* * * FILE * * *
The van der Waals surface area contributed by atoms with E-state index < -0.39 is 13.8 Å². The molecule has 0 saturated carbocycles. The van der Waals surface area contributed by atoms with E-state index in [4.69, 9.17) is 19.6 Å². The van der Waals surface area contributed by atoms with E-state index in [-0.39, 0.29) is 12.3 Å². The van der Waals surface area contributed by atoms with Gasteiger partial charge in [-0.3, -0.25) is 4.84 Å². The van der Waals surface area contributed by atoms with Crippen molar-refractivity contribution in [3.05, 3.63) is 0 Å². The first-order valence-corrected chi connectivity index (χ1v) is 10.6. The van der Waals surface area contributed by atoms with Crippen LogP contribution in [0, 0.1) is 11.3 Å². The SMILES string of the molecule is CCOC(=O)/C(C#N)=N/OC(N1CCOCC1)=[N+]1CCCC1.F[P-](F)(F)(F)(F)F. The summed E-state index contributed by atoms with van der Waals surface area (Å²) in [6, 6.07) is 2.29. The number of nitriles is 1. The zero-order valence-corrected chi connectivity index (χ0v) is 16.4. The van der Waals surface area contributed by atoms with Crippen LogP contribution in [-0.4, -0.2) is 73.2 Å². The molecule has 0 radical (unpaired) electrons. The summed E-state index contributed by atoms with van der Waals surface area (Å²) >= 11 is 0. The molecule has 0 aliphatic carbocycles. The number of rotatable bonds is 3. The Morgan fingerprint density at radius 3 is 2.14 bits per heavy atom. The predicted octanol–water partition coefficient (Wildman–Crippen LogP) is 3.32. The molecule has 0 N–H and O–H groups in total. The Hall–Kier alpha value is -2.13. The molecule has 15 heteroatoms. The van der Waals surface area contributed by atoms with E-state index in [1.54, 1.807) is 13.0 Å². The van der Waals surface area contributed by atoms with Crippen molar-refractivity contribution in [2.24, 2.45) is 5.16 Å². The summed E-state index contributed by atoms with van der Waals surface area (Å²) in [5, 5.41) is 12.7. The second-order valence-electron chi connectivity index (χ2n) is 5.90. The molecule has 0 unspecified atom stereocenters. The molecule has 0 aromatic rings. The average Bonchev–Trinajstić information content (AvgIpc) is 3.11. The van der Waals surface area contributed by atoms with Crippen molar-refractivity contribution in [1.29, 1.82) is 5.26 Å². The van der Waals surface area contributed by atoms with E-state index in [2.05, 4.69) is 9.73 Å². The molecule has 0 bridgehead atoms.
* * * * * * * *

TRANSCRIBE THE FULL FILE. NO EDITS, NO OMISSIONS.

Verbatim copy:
The van der Waals surface area contributed by atoms with E-state index < -0.39 is 13.8 Å². The molecule has 0 saturated carbocycles. The van der Waals surface area contributed by atoms with E-state index in [4.69, 9.17) is 19.6 Å². The van der Waals surface area contributed by atoms with E-state index in [-0.39, 0.29) is 12.3 Å². The van der Waals surface area contributed by atoms with Gasteiger partial charge in [-0.3, -0.25) is 4.84 Å². The van der Waals surface area contributed by atoms with Crippen molar-refractivity contribution in [3.05, 3.63) is 0 Å². The first-order valence-corrected chi connectivity index (χ1v) is 10.6. The van der Waals surface area contributed by atoms with Crippen LogP contribution in [0, 0.1) is 11.3 Å². The SMILES string of the molecule is CCOC(=O)/C(C#N)=N/OC(N1CCOCC1)=[N+]1CCCC1.F[P-](F)(F)(F)(F)F. The summed E-state index contributed by atoms with van der Waals surface area (Å²) in [6, 6.07) is 2.29. The number of nitriles is 1. The zero-order valence-corrected chi connectivity index (χ0v) is 16.4. The van der Waals surface area contributed by atoms with Crippen LogP contribution in [-0.4, -0.2) is 73.2 Å². The molecule has 0 radical (unpaired) electrons. The summed E-state index contributed by atoms with van der Waals surface area (Å²) >= 11 is 0. The molecule has 0 aliphatic carbocycles. The number of rotatable bonds is 3. The Morgan fingerprint density at radius 3 is 2.14 bits per heavy atom. The predicted octanol–water partition coefficient (Wildman–Crippen LogP) is 3.32. The molecule has 0 N–H and O–H groups in total. The Hall–Kier alpha value is -2.13. The molecule has 15 heteroatoms. The van der Waals surface area contributed by atoms with E-state index in [1.54, 1.807) is 13.0 Å². The van der Waals surface area contributed by atoms with Crippen molar-refractivity contribution in [2.24, 2.45) is 5.16 Å². The summed E-state index contributed by atoms with van der Waals surface area (Å²) in [5, 5.41) is 12.7. The second-order valence-electron chi connectivity index (χ2n) is 5.90. The molecule has 0 unspecified atom stereocenters. The molecule has 0 aromatic rings. The average Bonchev–Trinajstić information content (AvgIpc) is 3.11. The van der Waals surface area contributed by atoms with Crippen molar-refractivity contribution in [1.29, 1.82) is 5.26 Å². The van der Waals surface area contributed by atoms with E-state index in [2.05, 4.69) is 9.73 Å². The molecule has 0 bridgehead atoms.